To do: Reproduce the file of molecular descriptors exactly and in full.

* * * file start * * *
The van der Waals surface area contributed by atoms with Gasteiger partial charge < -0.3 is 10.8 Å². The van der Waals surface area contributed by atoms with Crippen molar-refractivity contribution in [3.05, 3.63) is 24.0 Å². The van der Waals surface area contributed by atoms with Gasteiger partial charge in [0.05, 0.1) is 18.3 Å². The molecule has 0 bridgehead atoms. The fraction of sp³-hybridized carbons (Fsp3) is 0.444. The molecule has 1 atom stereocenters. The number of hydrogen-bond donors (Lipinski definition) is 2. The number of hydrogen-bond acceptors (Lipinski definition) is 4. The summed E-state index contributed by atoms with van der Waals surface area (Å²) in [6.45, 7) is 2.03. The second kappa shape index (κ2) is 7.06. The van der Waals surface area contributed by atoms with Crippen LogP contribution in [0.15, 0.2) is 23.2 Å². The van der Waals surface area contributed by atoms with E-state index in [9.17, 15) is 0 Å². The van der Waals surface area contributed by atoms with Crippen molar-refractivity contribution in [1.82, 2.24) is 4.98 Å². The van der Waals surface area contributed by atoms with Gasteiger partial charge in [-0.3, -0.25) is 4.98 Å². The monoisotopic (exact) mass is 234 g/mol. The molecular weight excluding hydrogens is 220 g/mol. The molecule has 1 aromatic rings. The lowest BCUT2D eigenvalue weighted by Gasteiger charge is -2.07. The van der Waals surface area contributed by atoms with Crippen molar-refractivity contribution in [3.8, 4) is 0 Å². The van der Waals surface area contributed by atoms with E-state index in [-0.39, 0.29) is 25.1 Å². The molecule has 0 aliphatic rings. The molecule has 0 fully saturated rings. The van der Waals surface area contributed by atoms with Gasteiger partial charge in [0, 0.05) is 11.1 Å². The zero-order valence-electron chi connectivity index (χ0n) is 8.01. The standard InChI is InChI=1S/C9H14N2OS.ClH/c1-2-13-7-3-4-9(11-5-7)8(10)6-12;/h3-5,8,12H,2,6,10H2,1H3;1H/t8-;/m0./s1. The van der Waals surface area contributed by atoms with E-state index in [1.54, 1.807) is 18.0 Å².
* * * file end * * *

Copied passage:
The van der Waals surface area contributed by atoms with Gasteiger partial charge < -0.3 is 10.8 Å². The van der Waals surface area contributed by atoms with Crippen molar-refractivity contribution in [3.05, 3.63) is 24.0 Å². The van der Waals surface area contributed by atoms with Gasteiger partial charge in [0.05, 0.1) is 18.3 Å². The molecule has 0 bridgehead atoms. The fraction of sp³-hybridized carbons (Fsp3) is 0.444. The molecule has 1 atom stereocenters. The number of hydrogen-bond donors (Lipinski definition) is 2. The number of hydrogen-bond acceptors (Lipinski definition) is 4. The summed E-state index contributed by atoms with van der Waals surface area (Å²) in [6.45, 7) is 2.03. The second kappa shape index (κ2) is 7.06. The van der Waals surface area contributed by atoms with Crippen LogP contribution in [0.15, 0.2) is 23.2 Å². The van der Waals surface area contributed by atoms with E-state index in [9.17, 15) is 0 Å². The van der Waals surface area contributed by atoms with Crippen molar-refractivity contribution in [1.82, 2.24) is 4.98 Å². The van der Waals surface area contributed by atoms with Gasteiger partial charge in [-0.3, -0.25) is 4.98 Å². The monoisotopic (exact) mass is 234 g/mol. The molecular weight excluding hydrogens is 220 g/mol. The molecule has 1 aromatic rings. The lowest BCUT2D eigenvalue weighted by Gasteiger charge is -2.07. The van der Waals surface area contributed by atoms with Crippen molar-refractivity contribution in [3.8, 4) is 0 Å². The van der Waals surface area contributed by atoms with E-state index in [-0.39, 0.29) is 25.1 Å². The molecule has 0 aliphatic rings. The molecule has 0 fully saturated rings. The van der Waals surface area contributed by atoms with Gasteiger partial charge in [0, 0.05) is 11.1 Å². The zero-order valence-electron chi connectivity index (χ0n) is 8.01. The standard InChI is InChI=1S/C9H14N2OS.ClH/c1-2-13-7-3-4-9(11-5-7)8(10)6-12;/h3-5,8,12H,2,6,10H2,1H3;1H/t8-;/m0./s1. The van der Waals surface area contributed by atoms with E-state index in [1.54, 1.807) is 18.0 Å².